Third, the problem with teachings once defined as heretical, is that they just don’t disappear, but have a tendency to re-emerge from time to time. So, some liberal modernists reject the full divinity of Christ, and are therefore clearly out of step with historical Christian orthodoxy, and hold beliefs that the early church defined as the heresy of Ebionism. This is what I have meant in pointing out the fact that certain Gnostic ideas have reemerged in the tendency among many fundamentalists to distrust the findings of science.
Gnosticism was a widespread and amorphous spiritual and religious movement in the Greco-Roman world influenced by a wide variety of philosophical and mystical traditions of the pagan world. It began to exert influence on Christianity almost from the moment that the apostles first began to take the gospel to the Gentile world. So, we find a response to Gnostic ideas in some of the New Testament writings (especially I & II Timothy and Titus), as well as the development of specifically Gnostic gospels, such as The Gospel of Thomas, The Gospel of Judas, and the Gospel of Mary Magdalene.
Such was the influence of early Gnosticism in the early church that it led to the development of the first New Testament canon in the mid-second century (our current New Testament canon was not officially formalized until the 4th century) and one prominent Gnostic named Valentinus was apparently a candidate to become bishop in Rome around the same time. By the end of the 2nd century, many Christian Gnostics had split off from the mainstream church, surviving as a kind of alternative brand or denomination of Christianity, though some overlap remained until the early 4th century. At this point, with the conversion of Roman Emperor Constantine to Christianity and the development of official, government sanctioned orthodoxy, the mainstream church undertook considerable effort to stamp out Gnosticism.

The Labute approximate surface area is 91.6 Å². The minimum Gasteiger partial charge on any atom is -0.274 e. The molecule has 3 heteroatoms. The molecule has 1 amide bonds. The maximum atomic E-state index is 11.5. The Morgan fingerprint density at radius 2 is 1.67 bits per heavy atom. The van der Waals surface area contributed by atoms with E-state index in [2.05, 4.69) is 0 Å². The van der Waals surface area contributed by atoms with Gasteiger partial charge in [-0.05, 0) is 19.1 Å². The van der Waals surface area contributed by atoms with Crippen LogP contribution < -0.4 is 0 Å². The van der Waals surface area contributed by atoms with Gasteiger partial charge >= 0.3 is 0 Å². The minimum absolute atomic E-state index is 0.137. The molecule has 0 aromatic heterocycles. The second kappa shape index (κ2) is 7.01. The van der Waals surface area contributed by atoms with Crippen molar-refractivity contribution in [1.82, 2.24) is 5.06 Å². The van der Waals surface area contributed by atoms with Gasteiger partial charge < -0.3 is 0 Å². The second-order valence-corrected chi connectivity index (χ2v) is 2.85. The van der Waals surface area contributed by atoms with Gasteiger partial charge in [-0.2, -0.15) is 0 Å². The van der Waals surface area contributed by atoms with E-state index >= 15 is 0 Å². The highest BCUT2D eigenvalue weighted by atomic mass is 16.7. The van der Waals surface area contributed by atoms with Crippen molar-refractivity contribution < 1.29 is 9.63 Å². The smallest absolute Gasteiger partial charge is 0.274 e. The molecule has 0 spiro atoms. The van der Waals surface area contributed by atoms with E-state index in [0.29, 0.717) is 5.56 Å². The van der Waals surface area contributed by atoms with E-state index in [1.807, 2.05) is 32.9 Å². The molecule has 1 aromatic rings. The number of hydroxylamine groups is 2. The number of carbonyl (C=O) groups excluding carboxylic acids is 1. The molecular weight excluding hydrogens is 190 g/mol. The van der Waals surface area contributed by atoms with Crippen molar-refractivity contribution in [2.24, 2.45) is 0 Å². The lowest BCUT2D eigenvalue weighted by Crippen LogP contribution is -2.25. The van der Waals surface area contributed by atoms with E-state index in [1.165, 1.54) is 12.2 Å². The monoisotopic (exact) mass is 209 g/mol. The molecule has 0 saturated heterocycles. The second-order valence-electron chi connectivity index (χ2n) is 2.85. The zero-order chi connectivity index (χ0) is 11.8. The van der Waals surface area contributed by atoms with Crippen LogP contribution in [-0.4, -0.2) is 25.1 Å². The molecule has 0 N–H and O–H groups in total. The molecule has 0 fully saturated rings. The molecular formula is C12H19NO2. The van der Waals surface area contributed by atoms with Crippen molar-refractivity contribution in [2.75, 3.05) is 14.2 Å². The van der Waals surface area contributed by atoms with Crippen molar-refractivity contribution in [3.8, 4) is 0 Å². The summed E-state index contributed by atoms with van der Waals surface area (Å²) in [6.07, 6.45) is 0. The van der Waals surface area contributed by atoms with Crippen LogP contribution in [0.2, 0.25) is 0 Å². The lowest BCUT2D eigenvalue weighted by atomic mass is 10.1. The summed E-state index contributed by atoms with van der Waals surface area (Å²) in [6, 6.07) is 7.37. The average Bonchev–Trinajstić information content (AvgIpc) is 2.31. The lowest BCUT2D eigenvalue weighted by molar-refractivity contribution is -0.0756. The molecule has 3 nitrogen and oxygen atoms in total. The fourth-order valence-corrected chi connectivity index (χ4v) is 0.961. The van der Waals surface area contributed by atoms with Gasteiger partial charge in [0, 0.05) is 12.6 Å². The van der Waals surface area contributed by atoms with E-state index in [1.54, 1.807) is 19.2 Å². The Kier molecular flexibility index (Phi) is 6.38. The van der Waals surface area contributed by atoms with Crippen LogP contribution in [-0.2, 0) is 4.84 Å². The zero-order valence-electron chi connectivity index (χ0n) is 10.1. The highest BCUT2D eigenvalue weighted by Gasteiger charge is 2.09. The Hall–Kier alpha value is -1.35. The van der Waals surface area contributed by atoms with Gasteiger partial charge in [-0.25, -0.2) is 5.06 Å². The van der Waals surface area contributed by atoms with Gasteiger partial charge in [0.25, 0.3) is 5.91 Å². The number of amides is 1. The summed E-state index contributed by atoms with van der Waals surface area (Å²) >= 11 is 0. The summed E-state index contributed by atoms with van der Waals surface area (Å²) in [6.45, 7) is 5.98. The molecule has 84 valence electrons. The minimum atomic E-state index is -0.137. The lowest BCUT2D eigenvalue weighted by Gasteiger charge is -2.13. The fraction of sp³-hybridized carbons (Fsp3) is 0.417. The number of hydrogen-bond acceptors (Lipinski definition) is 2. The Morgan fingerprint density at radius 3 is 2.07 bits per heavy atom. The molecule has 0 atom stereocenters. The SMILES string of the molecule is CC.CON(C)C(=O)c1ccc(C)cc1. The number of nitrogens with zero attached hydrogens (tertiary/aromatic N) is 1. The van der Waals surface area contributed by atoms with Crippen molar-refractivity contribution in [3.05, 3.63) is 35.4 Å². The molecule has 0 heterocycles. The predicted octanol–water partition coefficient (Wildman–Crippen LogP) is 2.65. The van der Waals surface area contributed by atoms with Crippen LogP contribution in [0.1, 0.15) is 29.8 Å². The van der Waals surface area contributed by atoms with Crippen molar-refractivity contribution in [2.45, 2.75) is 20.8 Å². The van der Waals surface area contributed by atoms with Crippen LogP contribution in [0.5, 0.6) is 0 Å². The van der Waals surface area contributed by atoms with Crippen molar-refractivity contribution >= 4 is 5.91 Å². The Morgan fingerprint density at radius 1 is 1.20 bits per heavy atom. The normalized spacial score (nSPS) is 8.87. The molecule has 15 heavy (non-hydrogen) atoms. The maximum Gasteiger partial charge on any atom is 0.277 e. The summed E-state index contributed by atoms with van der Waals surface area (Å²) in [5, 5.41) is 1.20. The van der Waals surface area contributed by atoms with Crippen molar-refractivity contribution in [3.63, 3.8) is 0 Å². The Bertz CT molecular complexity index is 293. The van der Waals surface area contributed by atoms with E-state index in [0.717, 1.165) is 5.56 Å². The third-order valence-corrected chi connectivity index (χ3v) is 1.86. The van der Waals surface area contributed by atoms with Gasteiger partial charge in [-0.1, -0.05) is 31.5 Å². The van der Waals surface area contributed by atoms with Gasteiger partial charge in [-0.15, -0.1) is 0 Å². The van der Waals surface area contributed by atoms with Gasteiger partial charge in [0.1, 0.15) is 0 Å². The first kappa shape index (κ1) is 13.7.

Gnostics, including those who considered themselves Christians, held to a wide variety of teachings, but a few key beliefs were affirmed by all Gnostics. [Irenaeus of Lyons’ Against Heresies is the best contemporary account of Christian Gnostic teachings, including those of Valentinus, and can be found here.] First, they believed that the Supreme Deity (God) was utterly transcendent, immaterial, immutable, and impassionate. Second, they believed that the material universe was created by some lesser deity or being (often called the Demiurge) out of ignorance or as a kind of cosmic mistake. Thus, Gnostics generally held a pretty negative view of the physical world, treating it as a realm of evil and ignorance. This presents us with a serious problem, claimed Gnostics, because each of us has (or, more properly, is) a soul that has become separated from its true home with God and trapped within a physical body within this world of materiality, ignorance and evil. To make matters worse, the ways that we naturally learn as physically bound beings is through our senses, which are directed toward and therefore can only give us knowledge about the petty and/or evil matters of the material world. In other words, our senses only lead us deeper into the dungeon of our ignorance.